It’s raining accolades for the Institute of Chemical Technology at Matunga.
Within a week of winning $60,000 for their solar conduction dryer to preserve fruits and vegetables, the institute has been recognised by the Bill & Melinda Gates Foundation for its project on using solar energy to increase the shelf life of food grains.
On Thursday, the foundation awarded the institute a grant of $1,00,000 — possibly a first for agriculture in Asia — to develop a mobile, solar-powered grain dryer.
Fifty-eight other innovative projects from across 18 countries received the prize money.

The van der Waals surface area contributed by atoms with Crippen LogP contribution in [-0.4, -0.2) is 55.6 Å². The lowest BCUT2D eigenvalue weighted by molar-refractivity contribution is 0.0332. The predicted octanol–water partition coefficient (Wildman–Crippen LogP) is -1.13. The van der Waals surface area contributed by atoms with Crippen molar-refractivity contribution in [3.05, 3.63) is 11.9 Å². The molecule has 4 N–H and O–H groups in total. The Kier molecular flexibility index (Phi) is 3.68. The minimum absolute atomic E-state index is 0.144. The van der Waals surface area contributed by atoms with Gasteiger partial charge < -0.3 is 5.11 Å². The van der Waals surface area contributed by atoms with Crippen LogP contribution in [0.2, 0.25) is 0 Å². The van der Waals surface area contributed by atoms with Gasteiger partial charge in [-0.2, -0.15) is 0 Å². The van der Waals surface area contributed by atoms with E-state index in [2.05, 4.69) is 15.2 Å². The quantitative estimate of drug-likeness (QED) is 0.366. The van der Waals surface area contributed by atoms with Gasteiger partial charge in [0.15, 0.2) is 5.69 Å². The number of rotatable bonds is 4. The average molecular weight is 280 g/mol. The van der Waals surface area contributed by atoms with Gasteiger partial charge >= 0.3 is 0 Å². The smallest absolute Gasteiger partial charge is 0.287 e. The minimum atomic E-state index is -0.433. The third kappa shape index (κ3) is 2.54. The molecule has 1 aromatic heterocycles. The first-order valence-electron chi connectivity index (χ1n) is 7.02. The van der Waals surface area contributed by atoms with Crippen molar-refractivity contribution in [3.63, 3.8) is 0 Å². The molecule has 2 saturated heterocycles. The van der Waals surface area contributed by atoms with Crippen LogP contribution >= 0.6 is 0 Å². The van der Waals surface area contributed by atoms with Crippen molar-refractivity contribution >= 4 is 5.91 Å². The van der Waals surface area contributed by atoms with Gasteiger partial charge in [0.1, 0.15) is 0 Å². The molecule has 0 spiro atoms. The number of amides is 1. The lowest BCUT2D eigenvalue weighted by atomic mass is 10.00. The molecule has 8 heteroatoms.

“There is around 10% loss in food grains owing to improper storage. The dryer will have a processing time of just one day as against five to 45 days for one-acre produce,” said Vaibhav Tidke, a PhD student, who is heading the seven-member team working on the project.
Last week, the team had emerged winners at the Dell Social Innovation Challenge 2013, competing with around 2,600 entries from 110 countries.
“The device traps only infrared rays to dry the fruits and vegetables, which regain their original properties when put in water,” said professor and PhD guide BN Thorat.
The team has already installed two such dryers at Sindhudurg and Mumbai.